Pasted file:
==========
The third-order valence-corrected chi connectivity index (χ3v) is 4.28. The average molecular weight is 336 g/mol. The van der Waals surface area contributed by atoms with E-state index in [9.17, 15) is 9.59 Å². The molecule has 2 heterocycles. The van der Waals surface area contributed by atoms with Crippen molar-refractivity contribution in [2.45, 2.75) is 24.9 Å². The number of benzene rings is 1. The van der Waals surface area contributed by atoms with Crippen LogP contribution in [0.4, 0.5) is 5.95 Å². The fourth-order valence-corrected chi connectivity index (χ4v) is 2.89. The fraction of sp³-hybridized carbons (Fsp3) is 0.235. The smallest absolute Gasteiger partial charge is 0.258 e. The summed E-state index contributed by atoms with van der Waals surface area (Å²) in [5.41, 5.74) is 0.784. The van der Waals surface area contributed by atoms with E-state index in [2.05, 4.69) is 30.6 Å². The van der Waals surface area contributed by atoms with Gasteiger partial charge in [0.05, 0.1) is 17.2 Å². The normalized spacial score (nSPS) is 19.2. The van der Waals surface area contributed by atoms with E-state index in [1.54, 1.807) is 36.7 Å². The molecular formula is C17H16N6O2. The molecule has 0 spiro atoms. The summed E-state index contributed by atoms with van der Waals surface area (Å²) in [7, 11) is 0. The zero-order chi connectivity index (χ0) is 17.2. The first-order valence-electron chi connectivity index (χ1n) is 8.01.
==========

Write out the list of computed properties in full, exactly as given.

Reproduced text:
The third-order valence-corrected chi connectivity index (χ3v) is 4.28. The average molecular weight is 336 g/mol. The van der Waals surface area contributed by atoms with E-state index in [9.17, 15) is 9.59 Å². The molecule has 2 heterocycles. The van der Waals surface area contributed by atoms with Crippen molar-refractivity contribution in [2.45, 2.75) is 24.9 Å². The number of benzene rings is 1. The van der Waals surface area contributed by atoms with Crippen LogP contribution in [0.4, 0.5) is 5.95 Å². The fourth-order valence-corrected chi connectivity index (χ4v) is 2.89. The fraction of sp³-hybridized carbons (Fsp3) is 0.235. The smallest absolute Gasteiger partial charge is 0.258 e. The summed E-state index contributed by atoms with van der Waals surface area (Å²) in [5.41, 5.74) is 0.784. The van der Waals surface area contributed by atoms with E-state index in [2.05, 4.69) is 30.6 Å². The van der Waals surface area contributed by atoms with Gasteiger partial charge in [0.05, 0.1) is 17.2 Å². The normalized spacial score (nSPS) is 19.2. The van der Waals surface area contributed by atoms with E-state index in [1.54, 1.807) is 36.7 Å². The molecular formula is C17H16N6O2. The molecule has 0 spiro atoms. The summed E-state index contributed by atoms with van der Waals surface area (Å²) in [7, 11) is 0. The zero-order chi connectivity index (χ0) is 17.2. The first-order valence-electron chi connectivity index (χ1n) is 8.01.